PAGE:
THOMAS M. LOGAN
Posted By : manager
Posted : January 30, 2024
FROM PRIVATE TO GENERAL, CHARLESTON’S THOMAS M. LOGAN
(1840 – 1914) By Compatriot Michael Thomas
Over 400 soldiers in the Confederate army were commissioned as generals. Charlestonian Thomas M. Logan was one of the very few among this number who rose from the rank of private. By all accounts, young Logan was endowed with exceptional abilities that served him well during his entire life.
The son of a judge, Logan graduated first in his class at South Carolina College (now the University) in 1860 and enlisted in the Washington Light Infantry in early 1861. His company became a part of the Hampton Legion Infantry Battalion the following June. It was then that he received his first promotion by being elected 2nd Lieutenant. The Hampton Legion distinguished itself at First Manassas in July 1861 and Logan was elected Captain of his company shortly afterward. In this capacity, he saw fighting in several major battles in 1862 including the Peninsula Campaign and the Seven Days Battles in June where he incurred a severe foot wound. He returned to his company in time for the 2nd Battle of Manassas in August and displayed such gallantry at Sharpsburg in September that he was promoted to Major. A month later, he was promoted to LT. Colonel.
The Hampton Legion Infantry saw no further substantial action until the autumn of 1863 when General James Longstreet took his Corps to Georgia. The Legion missed the Battle of Chickamauga but was quite active in Longstreet’s subsequent engagements at Chattanooga and Knoxville. Logan’s abilities were put to good and effective use in this period by leading Longstreet’s advance guard and commanding the Corps sharpshooters at each location. His daring and skillful leadership met with Longstreet’s approval.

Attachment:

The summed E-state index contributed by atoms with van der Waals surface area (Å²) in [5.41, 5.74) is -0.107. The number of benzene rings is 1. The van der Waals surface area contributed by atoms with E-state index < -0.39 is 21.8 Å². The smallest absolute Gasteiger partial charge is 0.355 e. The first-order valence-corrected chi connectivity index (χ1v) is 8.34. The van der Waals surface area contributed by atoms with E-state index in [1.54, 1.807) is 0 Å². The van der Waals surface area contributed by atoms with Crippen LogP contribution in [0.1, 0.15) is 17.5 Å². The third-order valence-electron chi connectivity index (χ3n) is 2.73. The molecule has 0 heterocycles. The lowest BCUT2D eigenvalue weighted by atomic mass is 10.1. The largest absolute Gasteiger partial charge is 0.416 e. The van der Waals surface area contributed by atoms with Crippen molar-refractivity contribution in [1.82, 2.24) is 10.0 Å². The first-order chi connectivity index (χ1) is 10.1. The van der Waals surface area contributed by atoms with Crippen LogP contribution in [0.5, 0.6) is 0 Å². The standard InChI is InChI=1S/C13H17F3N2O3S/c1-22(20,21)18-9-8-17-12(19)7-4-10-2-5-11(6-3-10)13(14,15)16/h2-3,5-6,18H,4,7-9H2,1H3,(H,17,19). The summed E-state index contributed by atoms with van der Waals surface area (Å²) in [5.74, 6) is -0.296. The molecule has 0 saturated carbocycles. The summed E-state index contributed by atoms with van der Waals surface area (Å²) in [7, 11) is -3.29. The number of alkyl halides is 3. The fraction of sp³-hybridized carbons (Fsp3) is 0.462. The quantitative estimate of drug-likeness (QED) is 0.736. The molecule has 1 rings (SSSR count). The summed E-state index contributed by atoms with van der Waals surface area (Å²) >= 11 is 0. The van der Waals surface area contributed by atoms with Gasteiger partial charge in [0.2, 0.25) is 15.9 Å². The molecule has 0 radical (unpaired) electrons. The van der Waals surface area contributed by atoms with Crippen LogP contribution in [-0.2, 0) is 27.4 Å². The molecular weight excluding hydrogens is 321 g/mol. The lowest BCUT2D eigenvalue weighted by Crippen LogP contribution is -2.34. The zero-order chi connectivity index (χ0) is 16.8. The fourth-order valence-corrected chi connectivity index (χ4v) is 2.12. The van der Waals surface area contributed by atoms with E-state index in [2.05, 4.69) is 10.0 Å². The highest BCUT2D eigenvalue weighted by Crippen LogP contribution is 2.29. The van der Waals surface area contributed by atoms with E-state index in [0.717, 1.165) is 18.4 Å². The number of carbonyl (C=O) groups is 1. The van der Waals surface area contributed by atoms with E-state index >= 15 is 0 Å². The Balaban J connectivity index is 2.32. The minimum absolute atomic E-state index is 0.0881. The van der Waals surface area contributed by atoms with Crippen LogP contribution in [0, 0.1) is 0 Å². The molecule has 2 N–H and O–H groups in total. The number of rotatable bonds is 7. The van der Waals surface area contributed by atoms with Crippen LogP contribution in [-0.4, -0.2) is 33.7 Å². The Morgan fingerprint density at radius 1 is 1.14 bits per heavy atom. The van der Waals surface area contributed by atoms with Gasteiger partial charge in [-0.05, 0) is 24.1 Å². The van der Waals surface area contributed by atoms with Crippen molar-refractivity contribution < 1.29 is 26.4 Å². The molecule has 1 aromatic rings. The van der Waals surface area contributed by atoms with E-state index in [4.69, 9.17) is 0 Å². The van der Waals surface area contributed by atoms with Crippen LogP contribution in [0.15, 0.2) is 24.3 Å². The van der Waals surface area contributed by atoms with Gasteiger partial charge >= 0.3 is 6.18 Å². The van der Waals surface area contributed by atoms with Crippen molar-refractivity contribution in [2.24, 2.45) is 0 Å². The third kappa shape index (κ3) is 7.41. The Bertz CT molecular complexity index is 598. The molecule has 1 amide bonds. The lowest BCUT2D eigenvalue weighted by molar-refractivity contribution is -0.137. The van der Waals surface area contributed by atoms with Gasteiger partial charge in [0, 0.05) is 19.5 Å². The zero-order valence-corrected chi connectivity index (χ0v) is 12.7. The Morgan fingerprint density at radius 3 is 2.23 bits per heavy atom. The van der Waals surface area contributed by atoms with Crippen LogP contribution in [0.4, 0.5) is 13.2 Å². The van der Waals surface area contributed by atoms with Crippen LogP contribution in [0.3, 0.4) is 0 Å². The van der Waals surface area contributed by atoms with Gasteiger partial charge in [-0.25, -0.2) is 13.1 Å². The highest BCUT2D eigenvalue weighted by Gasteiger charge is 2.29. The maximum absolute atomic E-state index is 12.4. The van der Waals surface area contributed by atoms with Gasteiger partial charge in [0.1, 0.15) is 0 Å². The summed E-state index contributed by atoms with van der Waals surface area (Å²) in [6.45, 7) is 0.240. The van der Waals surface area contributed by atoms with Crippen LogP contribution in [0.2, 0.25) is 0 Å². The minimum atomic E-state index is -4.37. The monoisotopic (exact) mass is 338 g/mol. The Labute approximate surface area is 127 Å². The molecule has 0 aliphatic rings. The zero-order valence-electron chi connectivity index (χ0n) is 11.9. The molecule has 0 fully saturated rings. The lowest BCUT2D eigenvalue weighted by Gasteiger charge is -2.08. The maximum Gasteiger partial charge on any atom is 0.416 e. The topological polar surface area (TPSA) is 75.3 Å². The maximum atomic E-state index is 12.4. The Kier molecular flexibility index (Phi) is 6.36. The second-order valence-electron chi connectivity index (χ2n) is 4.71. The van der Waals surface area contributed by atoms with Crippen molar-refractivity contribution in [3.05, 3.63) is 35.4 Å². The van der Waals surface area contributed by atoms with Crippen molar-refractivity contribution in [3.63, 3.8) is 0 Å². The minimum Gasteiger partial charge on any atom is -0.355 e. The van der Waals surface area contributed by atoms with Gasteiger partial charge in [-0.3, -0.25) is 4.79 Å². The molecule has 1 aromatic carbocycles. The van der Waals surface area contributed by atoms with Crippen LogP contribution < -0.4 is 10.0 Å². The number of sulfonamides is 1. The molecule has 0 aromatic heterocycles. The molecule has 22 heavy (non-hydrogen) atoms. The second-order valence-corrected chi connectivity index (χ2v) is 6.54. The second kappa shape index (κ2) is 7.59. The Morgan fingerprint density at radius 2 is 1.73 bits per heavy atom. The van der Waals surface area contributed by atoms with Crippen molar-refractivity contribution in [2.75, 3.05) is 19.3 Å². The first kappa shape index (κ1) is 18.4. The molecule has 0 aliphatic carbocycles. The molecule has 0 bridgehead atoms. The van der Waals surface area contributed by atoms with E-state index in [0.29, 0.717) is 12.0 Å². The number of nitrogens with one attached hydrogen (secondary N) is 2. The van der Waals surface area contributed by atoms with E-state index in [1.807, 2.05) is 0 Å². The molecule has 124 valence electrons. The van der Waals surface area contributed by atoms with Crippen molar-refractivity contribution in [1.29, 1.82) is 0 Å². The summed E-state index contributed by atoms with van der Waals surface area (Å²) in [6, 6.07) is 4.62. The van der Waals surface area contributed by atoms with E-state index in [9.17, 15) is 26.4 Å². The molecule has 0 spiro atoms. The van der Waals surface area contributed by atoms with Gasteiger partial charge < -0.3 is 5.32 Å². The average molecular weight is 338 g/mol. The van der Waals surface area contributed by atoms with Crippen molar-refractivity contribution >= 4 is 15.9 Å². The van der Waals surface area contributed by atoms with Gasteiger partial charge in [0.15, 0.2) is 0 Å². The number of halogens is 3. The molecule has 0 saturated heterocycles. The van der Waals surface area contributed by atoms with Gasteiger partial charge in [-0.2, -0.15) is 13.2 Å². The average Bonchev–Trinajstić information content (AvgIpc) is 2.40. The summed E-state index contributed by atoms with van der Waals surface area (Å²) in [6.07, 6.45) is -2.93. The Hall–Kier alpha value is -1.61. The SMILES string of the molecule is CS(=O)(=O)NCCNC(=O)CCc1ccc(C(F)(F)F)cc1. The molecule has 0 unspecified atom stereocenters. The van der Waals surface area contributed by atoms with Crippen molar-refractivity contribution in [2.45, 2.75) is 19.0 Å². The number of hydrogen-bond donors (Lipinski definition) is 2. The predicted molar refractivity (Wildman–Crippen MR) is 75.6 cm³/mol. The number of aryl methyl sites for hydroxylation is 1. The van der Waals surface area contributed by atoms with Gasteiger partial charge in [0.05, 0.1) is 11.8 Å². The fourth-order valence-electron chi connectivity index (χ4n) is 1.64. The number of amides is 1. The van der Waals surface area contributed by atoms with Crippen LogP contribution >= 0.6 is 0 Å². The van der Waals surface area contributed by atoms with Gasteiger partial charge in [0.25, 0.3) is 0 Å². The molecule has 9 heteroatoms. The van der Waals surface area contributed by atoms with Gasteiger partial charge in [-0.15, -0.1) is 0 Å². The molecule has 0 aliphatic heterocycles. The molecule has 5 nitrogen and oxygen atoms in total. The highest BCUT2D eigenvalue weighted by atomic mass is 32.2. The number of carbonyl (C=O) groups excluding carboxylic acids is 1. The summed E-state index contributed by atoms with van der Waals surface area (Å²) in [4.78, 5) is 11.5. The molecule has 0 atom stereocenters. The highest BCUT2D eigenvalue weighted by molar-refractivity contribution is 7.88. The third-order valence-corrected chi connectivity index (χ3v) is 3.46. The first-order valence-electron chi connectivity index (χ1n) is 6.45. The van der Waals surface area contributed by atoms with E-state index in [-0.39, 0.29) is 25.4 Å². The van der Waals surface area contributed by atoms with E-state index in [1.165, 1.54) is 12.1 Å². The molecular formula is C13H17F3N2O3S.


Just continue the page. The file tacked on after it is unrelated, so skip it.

In May 1864, the Hampton Legion Infantry was converted to a cavalry command and placed in Brigadier-General Martin Gary’s brigade in the Department of Richmond commanded by Lt. General Richard Ewell. In this transition, Logan was promoted to Colonel thus succeeding Gary as the Legion’s long-time commander. Gary’s Brigade, stationed north of the James to protect Richmond, saw a variety of actions over the next several months. It was heavily involved at Riddell’s Shop in June where Logan was wounded in both arms and again at Nance’s Shop 10 days later. The brigade provided distinguished service in October’s Battle of Williamsburg Road by driving a much larger Union cavalry force from the field and then utterly routing a brigade of USCT infantry.
In December 1864, Matthew Butler was promoted to Major-General and elevated to division command. Logan was nominated for Brigadier-General and to assume command of Butler’s old bri-gade. The nomination failed when Congress did not confirm it and this is where Logan’s body of work over the years was acknowledged and presented to Congress most emphatically. A second nomination was submitted with lengthy letters of support from Generals Long-street, Ewell, Butler, and Gary with each attesting to his skill as a commander and to his valor. These endorsements, along with whole-hearted support from Generals Wade Hampton and Robert E. Lee, led Congress to confirm Logan’s appointment as Brigadier-General on February 15, 1865, just 16 days short of his 25th birthday. With this promotion, Logan became the 7th member of the Hampton Legion to be commissioned as a general in the Confederate army.